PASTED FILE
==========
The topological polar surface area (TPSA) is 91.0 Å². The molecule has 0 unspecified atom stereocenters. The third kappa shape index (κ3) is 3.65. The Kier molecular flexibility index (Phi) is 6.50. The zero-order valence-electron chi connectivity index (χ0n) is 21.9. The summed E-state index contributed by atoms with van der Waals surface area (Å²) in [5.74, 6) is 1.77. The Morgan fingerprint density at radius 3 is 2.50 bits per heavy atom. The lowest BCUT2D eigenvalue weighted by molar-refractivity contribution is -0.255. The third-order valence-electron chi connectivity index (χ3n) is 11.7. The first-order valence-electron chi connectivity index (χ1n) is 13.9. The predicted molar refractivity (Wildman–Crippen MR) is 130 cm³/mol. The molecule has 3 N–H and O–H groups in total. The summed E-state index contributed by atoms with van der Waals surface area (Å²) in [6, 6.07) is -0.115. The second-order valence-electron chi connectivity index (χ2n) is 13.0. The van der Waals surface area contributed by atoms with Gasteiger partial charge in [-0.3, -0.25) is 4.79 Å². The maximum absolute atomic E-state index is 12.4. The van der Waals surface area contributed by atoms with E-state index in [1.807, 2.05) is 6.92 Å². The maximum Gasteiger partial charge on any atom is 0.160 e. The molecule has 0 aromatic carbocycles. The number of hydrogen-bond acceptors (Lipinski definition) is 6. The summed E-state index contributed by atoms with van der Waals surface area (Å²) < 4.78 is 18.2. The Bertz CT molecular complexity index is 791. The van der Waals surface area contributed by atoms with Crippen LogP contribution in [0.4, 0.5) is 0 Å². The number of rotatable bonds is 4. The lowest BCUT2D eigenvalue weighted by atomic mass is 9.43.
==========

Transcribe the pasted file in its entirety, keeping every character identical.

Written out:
The topological polar surface area (TPSA) is 91.0 Å². The molecule has 0 unspecified atom stereocenters. The third kappa shape index (κ3) is 3.65. The Kier molecular flexibility index (Phi) is 6.50. The zero-order valence-electron chi connectivity index (χ0n) is 21.9. The summed E-state index contributed by atoms with van der Waals surface area (Å²) in [5.74, 6) is 1.77. The Morgan fingerprint density at radius 3 is 2.50 bits per heavy atom. The lowest BCUT2D eigenvalue weighted by molar-refractivity contribution is -0.255. The third-order valence-electron chi connectivity index (χ3n) is 11.7. The first-order valence-electron chi connectivity index (χ1n) is 13.9. The predicted molar refractivity (Wildman–Crippen MR) is 130 cm³/mol. The molecule has 3 N–H and O–H groups in total. The summed E-state index contributed by atoms with van der Waals surface area (Å²) in [6, 6.07) is -0.115. The second-order valence-electron chi connectivity index (χ2n) is 13.0. The van der Waals surface area contributed by atoms with Gasteiger partial charge in [-0.3, -0.25) is 4.79 Å². The maximum absolute atomic E-state index is 12.4. The van der Waals surface area contributed by atoms with E-state index in [1.807, 2.05) is 6.92 Å². The maximum Gasteiger partial charge on any atom is 0.160 e. The molecule has 0 aromatic carbocycles. The number of hydrogen-bond acceptors (Lipinski definition) is 6. The summed E-state index contributed by atoms with van der Waals surface area (Å²) < 4.78 is 18.2. The Bertz CT molecular complexity index is 791. The van der Waals surface area contributed by atoms with Crippen LogP contribution in [0.4, 0.5) is 0 Å². The number of rotatable bonds is 4. The lowest BCUT2D eigenvalue weighted by atomic mass is 9.43.